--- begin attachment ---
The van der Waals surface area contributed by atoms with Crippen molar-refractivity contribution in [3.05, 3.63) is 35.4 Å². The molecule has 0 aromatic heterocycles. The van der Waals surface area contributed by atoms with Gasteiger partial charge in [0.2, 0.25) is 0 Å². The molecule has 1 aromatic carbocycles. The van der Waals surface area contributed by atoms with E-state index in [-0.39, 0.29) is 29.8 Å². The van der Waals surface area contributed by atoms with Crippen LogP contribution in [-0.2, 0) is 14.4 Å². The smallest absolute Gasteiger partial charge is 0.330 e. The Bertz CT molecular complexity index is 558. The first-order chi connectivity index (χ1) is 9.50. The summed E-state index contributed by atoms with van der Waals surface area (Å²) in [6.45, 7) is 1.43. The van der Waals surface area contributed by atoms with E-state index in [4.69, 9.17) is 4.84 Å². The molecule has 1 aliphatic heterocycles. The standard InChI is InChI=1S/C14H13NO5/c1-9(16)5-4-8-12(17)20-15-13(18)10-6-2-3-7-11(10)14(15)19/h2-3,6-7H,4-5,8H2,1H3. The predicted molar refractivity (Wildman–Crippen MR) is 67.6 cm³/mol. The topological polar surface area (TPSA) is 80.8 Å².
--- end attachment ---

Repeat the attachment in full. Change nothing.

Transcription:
The van der Waals surface area contributed by atoms with Crippen molar-refractivity contribution in [3.05, 3.63) is 35.4 Å². The molecule has 0 aromatic heterocycles. The van der Waals surface area contributed by atoms with Gasteiger partial charge in [0.2, 0.25) is 0 Å². The molecule has 1 aromatic carbocycles. The van der Waals surface area contributed by atoms with E-state index in [-0.39, 0.29) is 29.8 Å². The van der Waals surface area contributed by atoms with Crippen LogP contribution in [-0.2, 0) is 14.4 Å². The smallest absolute Gasteiger partial charge is 0.330 e. The Bertz CT molecular complexity index is 558. The first-order chi connectivity index (χ1) is 9.50. The summed E-state index contributed by atoms with van der Waals surface area (Å²) in [6.45, 7) is 1.43. The van der Waals surface area contributed by atoms with E-state index in [4.69, 9.17) is 4.84 Å². The molecule has 1 aliphatic heterocycles. The standard InChI is InChI=1S/C14H13NO5/c1-9(16)5-4-8-12(17)20-15-13(18)10-6-2-3-7-11(10)14(15)19/h2-3,6-7H,4-5,8H2,1H3. The predicted molar refractivity (Wildman–Crippen MR) is 67.6 cm³/mol. The topological polar surface area (TPSA) is 80.8 Å².